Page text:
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18 Ways To Save A Bunch Of Cash Without Even Trying

Money, money, money!

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We recently asked members of the BuzzFeed Community to tell us their best tips for saving money. Here are some of the most helpful tips they shared:

Note: Not all submissions are from Community users.

1. Pay yourself first.

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"I always put away $50 into savings from every paycheck as if it were another bill to pay, like electricity or gas. If you look at saving money as if it were a bill, then you don’t give yourself the option to not save. It has become part of our monthly budget. And if that means we don’t get to go out to eat or buy a new fun thing that month then we don’t." —txmommy

2. Feel like you're spending too much for cable, phone, or internet? You might be.

Relativity Media

Don't be afraid to call and threaten to CANCEL YOUR SERVICE in order to get a better deal. Most cable and internet service providers will do ANYTHING to keep you as a customer, including reducing your monthly charges and revising your plan.

3. If you're in the market for a credit card, use NerdWallet to find a card that makes the most sense for you.

nerdwallet.com

Do you care about travel points? Cash back? A 0% APR? Whatever it is, NerdWallet takes your credit score and your priorities into account to find you the right card.

4. Avoid spending your money on processed junk food by sticking to the outer ring of the grocery store.

FilmDistrict

"Avoid the aisles in the middle of the store — that's where they keep the overpriced garbage like chips and candy and boxed dinners that really aren't worth it. Stick to the outer ring of the store, where the fresh meat, vegetables, and dairy are usually kept." —Melanie Schneiderman, Facebook

5. And while you're at it, plan your meals for the week ahead of time.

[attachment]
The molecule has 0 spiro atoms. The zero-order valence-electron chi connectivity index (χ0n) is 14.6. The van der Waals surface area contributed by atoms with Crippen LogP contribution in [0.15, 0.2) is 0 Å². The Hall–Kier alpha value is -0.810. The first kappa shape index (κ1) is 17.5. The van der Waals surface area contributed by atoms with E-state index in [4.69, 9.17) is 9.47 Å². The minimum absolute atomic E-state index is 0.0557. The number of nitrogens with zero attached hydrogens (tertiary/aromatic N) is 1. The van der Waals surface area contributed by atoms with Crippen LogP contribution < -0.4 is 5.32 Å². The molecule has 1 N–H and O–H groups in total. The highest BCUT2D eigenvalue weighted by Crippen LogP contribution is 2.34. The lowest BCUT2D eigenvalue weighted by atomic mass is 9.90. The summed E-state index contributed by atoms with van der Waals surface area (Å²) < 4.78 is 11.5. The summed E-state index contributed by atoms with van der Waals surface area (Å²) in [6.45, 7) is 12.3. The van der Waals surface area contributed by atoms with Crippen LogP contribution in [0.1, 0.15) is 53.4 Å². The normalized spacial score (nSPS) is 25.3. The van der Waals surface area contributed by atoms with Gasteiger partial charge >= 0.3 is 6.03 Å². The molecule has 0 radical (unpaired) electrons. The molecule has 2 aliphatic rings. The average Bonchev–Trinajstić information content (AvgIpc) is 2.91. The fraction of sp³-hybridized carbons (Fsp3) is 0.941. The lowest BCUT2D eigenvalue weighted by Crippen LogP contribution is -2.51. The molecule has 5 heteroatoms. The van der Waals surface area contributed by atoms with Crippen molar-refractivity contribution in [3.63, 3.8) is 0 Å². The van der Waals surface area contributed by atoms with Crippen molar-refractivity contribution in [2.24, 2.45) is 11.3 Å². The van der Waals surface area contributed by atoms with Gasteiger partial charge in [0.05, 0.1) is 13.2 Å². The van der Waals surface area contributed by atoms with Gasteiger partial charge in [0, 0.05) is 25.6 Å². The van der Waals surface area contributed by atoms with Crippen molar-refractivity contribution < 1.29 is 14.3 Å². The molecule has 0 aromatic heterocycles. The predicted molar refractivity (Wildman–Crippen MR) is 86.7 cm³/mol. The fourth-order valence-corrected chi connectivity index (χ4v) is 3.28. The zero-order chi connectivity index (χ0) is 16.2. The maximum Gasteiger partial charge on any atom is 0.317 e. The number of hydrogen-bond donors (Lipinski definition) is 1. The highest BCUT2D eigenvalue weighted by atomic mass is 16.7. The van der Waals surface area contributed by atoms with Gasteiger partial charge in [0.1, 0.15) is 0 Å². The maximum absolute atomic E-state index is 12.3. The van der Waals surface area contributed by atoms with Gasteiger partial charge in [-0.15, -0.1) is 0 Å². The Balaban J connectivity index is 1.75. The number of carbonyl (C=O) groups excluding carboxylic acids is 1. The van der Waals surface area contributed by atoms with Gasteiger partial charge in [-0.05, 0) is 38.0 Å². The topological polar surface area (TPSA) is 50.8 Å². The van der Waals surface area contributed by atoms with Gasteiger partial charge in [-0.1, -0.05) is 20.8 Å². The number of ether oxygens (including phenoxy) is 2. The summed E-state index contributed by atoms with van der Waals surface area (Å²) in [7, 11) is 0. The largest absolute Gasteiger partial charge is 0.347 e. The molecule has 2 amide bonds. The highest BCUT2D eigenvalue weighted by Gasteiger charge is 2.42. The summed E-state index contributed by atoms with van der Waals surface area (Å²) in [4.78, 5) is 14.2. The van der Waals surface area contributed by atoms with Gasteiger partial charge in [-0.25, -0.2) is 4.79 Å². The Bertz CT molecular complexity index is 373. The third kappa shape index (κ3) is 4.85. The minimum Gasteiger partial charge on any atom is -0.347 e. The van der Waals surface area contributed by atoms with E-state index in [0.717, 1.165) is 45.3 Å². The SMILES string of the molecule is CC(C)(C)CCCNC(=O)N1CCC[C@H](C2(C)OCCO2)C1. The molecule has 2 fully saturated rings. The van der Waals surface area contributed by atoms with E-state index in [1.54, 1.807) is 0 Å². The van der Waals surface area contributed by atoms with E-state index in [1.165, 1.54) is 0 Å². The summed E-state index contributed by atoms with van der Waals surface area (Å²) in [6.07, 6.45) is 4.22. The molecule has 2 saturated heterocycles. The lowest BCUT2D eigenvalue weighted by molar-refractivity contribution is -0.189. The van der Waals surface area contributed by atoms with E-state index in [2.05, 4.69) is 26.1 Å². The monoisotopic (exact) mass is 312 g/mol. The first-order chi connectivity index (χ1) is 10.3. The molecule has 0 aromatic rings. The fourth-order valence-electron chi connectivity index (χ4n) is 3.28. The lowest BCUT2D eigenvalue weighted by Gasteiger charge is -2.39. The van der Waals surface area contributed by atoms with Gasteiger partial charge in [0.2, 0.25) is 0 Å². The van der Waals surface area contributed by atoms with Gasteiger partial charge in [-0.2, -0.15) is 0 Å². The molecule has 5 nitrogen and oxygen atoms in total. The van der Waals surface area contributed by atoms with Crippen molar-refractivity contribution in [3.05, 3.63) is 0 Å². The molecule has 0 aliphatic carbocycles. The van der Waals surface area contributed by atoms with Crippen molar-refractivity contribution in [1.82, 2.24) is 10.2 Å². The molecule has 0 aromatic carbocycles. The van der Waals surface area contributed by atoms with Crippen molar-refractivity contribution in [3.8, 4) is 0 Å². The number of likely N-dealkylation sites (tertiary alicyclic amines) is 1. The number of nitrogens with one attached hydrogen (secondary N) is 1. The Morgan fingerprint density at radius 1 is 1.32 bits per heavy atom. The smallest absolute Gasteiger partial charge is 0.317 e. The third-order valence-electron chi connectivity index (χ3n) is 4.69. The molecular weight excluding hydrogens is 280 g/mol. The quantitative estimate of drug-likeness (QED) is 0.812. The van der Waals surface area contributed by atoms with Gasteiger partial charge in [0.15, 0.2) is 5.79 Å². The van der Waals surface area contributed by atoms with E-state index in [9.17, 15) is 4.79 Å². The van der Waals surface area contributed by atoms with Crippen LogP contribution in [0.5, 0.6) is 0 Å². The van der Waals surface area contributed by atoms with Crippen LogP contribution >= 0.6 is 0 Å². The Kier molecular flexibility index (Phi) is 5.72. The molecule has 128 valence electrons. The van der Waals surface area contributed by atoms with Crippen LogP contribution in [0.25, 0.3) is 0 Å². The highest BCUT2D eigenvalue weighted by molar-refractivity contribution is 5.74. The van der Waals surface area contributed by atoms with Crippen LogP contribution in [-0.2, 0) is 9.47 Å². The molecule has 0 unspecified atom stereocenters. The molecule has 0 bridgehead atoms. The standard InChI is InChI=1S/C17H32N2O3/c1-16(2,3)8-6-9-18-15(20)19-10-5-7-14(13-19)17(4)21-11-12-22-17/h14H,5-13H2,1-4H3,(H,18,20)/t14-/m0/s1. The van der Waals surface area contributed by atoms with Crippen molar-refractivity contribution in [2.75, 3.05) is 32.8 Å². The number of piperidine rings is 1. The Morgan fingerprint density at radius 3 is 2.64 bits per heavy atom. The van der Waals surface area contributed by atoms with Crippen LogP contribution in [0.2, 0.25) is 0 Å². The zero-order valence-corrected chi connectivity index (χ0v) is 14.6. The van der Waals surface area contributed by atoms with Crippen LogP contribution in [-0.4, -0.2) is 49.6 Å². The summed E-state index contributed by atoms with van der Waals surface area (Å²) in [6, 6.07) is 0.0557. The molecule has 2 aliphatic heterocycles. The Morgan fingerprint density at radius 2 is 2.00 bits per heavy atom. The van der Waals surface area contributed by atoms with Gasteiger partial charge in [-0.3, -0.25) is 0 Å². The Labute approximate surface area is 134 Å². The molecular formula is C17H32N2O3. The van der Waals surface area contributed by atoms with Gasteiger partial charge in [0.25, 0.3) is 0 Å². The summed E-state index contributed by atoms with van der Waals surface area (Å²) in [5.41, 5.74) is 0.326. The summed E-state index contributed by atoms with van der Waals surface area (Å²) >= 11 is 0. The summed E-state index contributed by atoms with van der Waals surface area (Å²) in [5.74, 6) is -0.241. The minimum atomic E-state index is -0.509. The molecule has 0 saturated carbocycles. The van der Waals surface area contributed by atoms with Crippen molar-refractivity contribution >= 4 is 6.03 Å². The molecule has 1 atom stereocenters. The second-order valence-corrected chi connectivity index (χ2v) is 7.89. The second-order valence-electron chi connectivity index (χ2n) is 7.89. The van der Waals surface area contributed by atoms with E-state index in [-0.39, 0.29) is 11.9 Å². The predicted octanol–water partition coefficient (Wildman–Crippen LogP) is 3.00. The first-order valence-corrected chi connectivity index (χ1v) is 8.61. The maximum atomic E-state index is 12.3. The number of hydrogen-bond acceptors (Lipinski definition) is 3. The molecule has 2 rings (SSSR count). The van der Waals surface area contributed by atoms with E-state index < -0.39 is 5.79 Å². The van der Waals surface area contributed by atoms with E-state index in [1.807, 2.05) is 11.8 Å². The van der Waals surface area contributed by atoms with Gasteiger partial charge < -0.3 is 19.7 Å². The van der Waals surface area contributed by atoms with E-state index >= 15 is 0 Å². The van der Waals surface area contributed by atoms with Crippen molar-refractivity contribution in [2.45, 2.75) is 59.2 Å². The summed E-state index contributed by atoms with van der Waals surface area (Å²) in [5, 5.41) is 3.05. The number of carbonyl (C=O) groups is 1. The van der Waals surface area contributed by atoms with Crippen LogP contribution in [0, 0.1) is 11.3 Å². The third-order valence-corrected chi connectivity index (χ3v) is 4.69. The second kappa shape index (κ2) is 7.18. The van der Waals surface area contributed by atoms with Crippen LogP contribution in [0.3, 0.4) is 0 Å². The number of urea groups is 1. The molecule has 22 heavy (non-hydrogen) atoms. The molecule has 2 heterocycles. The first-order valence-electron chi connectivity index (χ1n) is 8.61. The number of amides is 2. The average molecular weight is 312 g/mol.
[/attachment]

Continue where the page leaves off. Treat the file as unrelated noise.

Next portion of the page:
Lauren Zaser / Alice Mongkongllite / BuzzFeed

"Meal planning is an awesome money saver. Go though your fridge/cupboard/freezer and think of meals you can make with what you have. Plan for the entire week, including lunches. Do this prior to leaving for the grocery store. Also only grocery shop once a week at the most." —rebeccap4ea0dd044

6. Join ALL the rewards programs you can!

Lucas Film, Ltd

Subscribe to EVERY grocery store and pharmacy's rewards program. It's surprising how much money you can save on your bill.

7. Be like Terry Crews and carry a photo to discourage spending.

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Terry Crews carries a pic of Terry Crews, he wrote on Instagram, "so I can see it when I'm about to waste money on things I don't need lol." He started doing it after a college kid admitted he was carrying a pic of Crews around to discourage his spending. Maybe for you, it's a pic of your mom, or your intimidating professor. Whoever it is, it should be someone that says "YOU DO NOT NEED THAT EXTRA SHIRT FROM FOREVER 21, FOOL."

8. Stop! Before you buy that fresh new thing online, download the free Google Chrome extension Honey. It works by scanning the 'net for tons of great deals, coupons, and discounts, and applies them directly to your items at checkout.

9. SAVE YO' RECEIPTS!

Disney